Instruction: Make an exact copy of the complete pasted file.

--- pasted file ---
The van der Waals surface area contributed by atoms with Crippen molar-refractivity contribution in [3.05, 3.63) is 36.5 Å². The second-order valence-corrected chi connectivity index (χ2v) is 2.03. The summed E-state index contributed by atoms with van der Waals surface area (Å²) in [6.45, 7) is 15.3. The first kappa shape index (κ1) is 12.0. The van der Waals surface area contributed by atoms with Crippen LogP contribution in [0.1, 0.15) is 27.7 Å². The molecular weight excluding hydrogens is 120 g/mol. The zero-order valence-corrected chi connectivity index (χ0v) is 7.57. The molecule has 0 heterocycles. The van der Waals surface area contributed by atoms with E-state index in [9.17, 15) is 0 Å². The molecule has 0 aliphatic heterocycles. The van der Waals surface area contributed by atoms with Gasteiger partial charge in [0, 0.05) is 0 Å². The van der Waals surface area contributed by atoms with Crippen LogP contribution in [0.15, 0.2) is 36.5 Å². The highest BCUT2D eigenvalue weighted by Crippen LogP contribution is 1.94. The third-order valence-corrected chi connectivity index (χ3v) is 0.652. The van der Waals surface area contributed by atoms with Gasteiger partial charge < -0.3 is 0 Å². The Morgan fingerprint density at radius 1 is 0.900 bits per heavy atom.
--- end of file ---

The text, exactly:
The van der Waals surface area contributed by atoms with Crippen molar-refractivity contribution in [3.05, 3.63) is 36.5 Å². The second-order valence-corrected chi connectivity index (χ2v) is 2.03. The summed E-state index contributed by atoms with van der Waals surface area (Å²) in [6.45, 7) is 15.3. The first kappa shape index (κ1) is 12.0. The van der Waals surface area contributed by atoms with Crippen LogP contribution in [0.1, 0.15) is 27.7 Å². The molecular weight excluding hydrogens is 120 g/mol. The zero-order valence-corrected chi connectivity index (χ0v) is 7.57. The molecule has 0 heterocycles. The van der Waals surface area contributed by atoms with E-state index in [9.17, 15) is 0 Å². The molecule has 0 aliphatic heterocycles. The van der Waals surface area contributed by atoms with Gasteiger partial charge in [0, 0.05) is 0 Å². The van der Waals surface area contributed by atoms with Crippen LogP contribution in [0.15, 0.2) is 36.5 Å². The highest BCUT2D eigenvalue weighted by Crippen LogP contribution is 1.94. The third-order valence-corrected chi connectivity index (χ3v) is 0.652. The van der Waals surface area contributed by atoms with Gasteiger partial charge < -0.3 is 0 Å². The Morgan fingerprint density at radius 1 is 0.900 bits per heavy atom.